As we left the parking lot, I drove east along the highway looking for the turn-off for Métis Beach, the turn-off I had taken while on my bicycle adventure back in 1992. I wanted to show Sheryl the tiny, nearly invisible, English town, nestled within the sea of francophonie. We ended up driving not only through Métis Beach, but also through all the other tiny shoreline towns, all the way to Matane.
We did a drive-through of the entire town of Matane, looking for a good restaurant, before finally ending up at the bristling place we had passed on our very way into the city, out along the highway, Au Phare Ouest. There, in the crowded pub-like atmosphere, we both had a great supers of special 'matane shrimp': Mine were 'au gratin' and Sheryl had hers on a salad.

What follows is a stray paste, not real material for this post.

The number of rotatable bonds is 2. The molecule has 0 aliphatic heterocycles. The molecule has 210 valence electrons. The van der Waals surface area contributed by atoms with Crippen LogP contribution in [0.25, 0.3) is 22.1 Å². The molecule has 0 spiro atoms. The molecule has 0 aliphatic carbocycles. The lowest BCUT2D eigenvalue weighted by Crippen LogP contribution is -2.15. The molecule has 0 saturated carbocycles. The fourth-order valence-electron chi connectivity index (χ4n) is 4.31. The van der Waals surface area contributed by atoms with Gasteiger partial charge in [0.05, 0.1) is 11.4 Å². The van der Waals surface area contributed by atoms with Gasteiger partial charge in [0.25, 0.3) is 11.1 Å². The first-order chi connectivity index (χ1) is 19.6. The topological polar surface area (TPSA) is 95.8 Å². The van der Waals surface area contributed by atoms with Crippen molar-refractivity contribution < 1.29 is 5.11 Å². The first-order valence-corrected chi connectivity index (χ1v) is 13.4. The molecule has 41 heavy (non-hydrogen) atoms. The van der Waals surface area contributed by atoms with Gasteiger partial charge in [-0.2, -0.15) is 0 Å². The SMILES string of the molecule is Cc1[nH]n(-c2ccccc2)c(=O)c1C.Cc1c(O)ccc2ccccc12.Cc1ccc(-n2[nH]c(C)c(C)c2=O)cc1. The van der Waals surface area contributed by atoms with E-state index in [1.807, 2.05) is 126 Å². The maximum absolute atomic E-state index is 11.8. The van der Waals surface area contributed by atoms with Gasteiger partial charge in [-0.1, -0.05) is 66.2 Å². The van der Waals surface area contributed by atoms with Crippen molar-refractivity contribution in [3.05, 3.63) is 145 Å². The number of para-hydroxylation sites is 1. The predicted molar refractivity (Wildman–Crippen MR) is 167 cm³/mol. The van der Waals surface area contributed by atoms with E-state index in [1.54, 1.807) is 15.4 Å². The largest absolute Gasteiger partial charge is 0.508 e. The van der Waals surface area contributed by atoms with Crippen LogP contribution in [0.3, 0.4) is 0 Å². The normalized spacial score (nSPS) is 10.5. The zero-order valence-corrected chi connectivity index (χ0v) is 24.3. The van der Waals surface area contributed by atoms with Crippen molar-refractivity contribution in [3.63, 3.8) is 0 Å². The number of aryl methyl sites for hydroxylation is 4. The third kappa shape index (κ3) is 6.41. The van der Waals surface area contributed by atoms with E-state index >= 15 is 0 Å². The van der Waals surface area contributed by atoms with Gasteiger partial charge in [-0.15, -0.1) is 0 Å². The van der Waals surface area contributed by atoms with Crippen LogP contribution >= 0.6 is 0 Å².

After supper, we drove back into town and had coffee at the very same Tim Horton's which had been my supper haven from the pouring rain back in 1992. I got some gas and some ice and then we drove back west along the shoreline road, past the industrial piers which I had visited twelve years earlier. There now seemed to be two car ferries that docked at the harbour, but I saw no trace of the former rail ferry.
It was an hour-long nighttime drive back to Ste-Flavie along the main highway and we did not arrive until 22:00. The house was entirely quiet when we entered and the commotion brought the innkeeper’s head to poke out of the private area of the house to see what was going on.
We had had a very nice day.Top